Jump to ContentJump to Main Navigation
AttentionFrom Theory to Practice$
Users without a subscription are not able to see the full content.

Arthur F. Kramer, Douglas A. Wiegmann, and Alex Kirlik

Print publication date: 2006

Print ISBN-13: 9780195305722

Published to Oxford Scholarship Online: March 2012

DOI: 10.1093/acprof:oso/9780195305722.001.0001

Show Summary Details
Page of

PRINTED FROM OXFORD SCHOLARSHIP ONLINE (www.oxfordscholarship.com). (c) Copyright Oxford University Press, 2019. All Rights Reserved. An individual user may print out a PDF of a single chapter of a monograph in OSO for personal use. date: 12 December 2019

Attention: From History to Application

Attention: From History to Application

Chapter:
(p.3) Chapter 1 Attention: From History to Application
Source:
Attention
Author(s):

Neville Moray

Publisher:
Oxford University Press
DOI:10.1093/acprof:oso/9780195305722.003.0001

Modern work on attention began with the development of Donald Broadbent's filter theory. Broadbent's philosophy of experimental design was to eliminate a large class of alternative explanations by a single experiment, not to predict in detail what would happen in real time in real-world tasks. Almost no work captured the richness and, above all, the temporal dynamics of the real world, although Broadbent always emphasized the importance of applied research. Typically, laboratory experiments are not dynamic. They consist of a series of statistically independent trials of fixed duration, with the task specified by the experimenter. Participants play no part in determining what will happen next. The most important aspects of visual attention in the working environment are the strategy and tactics of gaze. This chapter presents two examples of successful quantitative modeling on the assumption of single-channel visual attention: visual attention to radar displays and SPAD (signal passed at danger). It demonstrates how one can develop an analytic model of attention and then verify it with empirical measures of eye movements.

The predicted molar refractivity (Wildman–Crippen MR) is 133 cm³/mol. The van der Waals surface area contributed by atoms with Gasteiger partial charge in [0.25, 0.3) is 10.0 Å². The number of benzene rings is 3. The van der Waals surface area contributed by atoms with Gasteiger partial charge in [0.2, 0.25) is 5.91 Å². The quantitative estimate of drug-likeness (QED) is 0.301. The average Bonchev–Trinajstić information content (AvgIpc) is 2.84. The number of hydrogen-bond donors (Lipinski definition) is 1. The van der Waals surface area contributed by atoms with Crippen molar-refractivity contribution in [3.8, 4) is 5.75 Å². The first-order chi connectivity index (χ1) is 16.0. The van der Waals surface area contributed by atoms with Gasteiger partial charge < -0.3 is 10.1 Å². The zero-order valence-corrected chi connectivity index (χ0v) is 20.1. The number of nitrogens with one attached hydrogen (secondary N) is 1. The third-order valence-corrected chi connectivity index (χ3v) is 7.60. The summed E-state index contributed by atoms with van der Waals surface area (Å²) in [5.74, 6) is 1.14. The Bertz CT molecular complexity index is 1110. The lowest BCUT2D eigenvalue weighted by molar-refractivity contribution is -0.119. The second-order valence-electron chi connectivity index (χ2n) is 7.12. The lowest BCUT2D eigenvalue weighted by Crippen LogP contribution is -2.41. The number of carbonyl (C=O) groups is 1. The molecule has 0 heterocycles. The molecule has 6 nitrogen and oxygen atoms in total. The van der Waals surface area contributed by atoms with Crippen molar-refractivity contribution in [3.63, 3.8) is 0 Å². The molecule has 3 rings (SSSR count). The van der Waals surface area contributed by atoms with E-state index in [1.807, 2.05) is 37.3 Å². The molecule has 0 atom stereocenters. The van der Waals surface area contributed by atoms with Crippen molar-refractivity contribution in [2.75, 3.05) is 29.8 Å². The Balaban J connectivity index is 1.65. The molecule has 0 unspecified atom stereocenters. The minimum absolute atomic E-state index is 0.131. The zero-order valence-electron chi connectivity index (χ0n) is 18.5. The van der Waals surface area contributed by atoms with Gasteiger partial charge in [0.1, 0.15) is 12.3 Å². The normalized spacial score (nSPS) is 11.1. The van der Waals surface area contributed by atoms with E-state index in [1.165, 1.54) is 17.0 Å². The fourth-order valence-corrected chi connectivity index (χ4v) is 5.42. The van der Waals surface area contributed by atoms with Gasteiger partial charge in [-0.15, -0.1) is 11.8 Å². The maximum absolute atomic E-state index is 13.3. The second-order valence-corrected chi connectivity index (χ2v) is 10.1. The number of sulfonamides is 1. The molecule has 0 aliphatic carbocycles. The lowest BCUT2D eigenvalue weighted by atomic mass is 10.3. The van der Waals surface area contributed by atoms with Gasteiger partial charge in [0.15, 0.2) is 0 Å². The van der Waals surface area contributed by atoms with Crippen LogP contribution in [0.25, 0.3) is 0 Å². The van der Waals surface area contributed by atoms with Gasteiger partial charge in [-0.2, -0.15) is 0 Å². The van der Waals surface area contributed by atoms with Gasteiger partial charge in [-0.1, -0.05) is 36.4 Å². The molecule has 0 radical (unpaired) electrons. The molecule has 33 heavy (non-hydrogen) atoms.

Keywords:   Donald Broadbent, attention, filter theory, laboratory experiments, visual attention, gaze, eye movements, radar displays, signal passed at danger

Oxford Scholarship Online requires a subscription or purchase to access the full text of books within the service. Public users can however freely search the site and view the abstracts and keywords for each book and chapter.

Please, subscribe or login to access full text content.

If you think you should have access to this title, please contact your librarian.

To troubleshoot, please check our FAQs , and if you can't find the answer there, please contact us .